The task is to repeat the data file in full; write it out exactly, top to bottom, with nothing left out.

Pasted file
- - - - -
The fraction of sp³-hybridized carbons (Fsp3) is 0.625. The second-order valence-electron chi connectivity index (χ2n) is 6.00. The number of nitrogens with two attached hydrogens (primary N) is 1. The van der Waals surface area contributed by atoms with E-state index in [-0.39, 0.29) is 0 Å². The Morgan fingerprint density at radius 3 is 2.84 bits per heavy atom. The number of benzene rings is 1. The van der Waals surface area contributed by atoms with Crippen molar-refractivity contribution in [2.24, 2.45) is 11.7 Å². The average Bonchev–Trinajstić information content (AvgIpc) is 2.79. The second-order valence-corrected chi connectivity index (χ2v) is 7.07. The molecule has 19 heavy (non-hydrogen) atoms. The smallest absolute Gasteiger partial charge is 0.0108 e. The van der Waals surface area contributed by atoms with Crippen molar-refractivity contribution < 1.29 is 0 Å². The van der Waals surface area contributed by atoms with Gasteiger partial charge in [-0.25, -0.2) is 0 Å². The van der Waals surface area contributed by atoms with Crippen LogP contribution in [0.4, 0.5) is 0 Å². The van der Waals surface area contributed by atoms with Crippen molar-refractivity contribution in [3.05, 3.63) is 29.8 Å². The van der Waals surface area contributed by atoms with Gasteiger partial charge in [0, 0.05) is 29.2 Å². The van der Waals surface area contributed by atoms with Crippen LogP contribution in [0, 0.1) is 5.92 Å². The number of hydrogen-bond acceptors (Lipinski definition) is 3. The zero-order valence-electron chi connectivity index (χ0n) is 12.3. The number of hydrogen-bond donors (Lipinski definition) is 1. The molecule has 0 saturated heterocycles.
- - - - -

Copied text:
The fraction of sp³-hybridized carbons (Fsp3) is 0.625. The second-order valence-electron chi connectivity index (χ2n) is 6.00. The number of nitrogens with two attached hydrogens (primary N) is 1. The van der Waals surface area contributed by atoms with E-state index in [-0.39, 0.29) is 0 Å². The Morgan fingerprint density at radius 3 is 2.84 bits per heavy atom. The number of benzene rings is 1. The van der Waals surface area contributed by atoms with Crippen molar-refractivity contribution in [2.24, 2.45) is 11.7 Å². The average Bonchev–Trinajstić information content (AvgIpc) is 2.79. The second-order valence-corrected chi connectivity index (χ2v) is 7.07. The molecule has 19 heavy (non-hydrogen) atoms. The smallest absolute Gasteiger partial charge is 0.0108 e. The van der Waals surface area contributed by atoms with Crippen molar-refractivity contribution < 1.29 is 0 Å². The van der Waals surface area contributed by atoms with Gasteiger partial charge in [-0.25, -0.2) is 0 Å². The van der Waals surface area contributed by atoms with Crippen LogP contribution in [0.4, 0.5) is 0 Å². The van der Waals surface area contributed by atoms with Crippen molar-refractivity contribution in [3.05, 3.63) is 29.8 Å². The van der Waals surface area contributed by atoms with Gasteiger partial charge in [0, 0.05) is 29.2 Å². The van der Waals surface area contributed by atoms with Crippen LogP contribution in [0, 0.1) is 5.92 Å². The number of hydrogen-bond acceptors (Lipinski definition) is 3. The zero-order valence-electron chi connectivity index (χ0n) is 12.3. The number of hydrogen-bond donors (Lipinski definition) is 1. The molecule has 0 saturated heterocycles.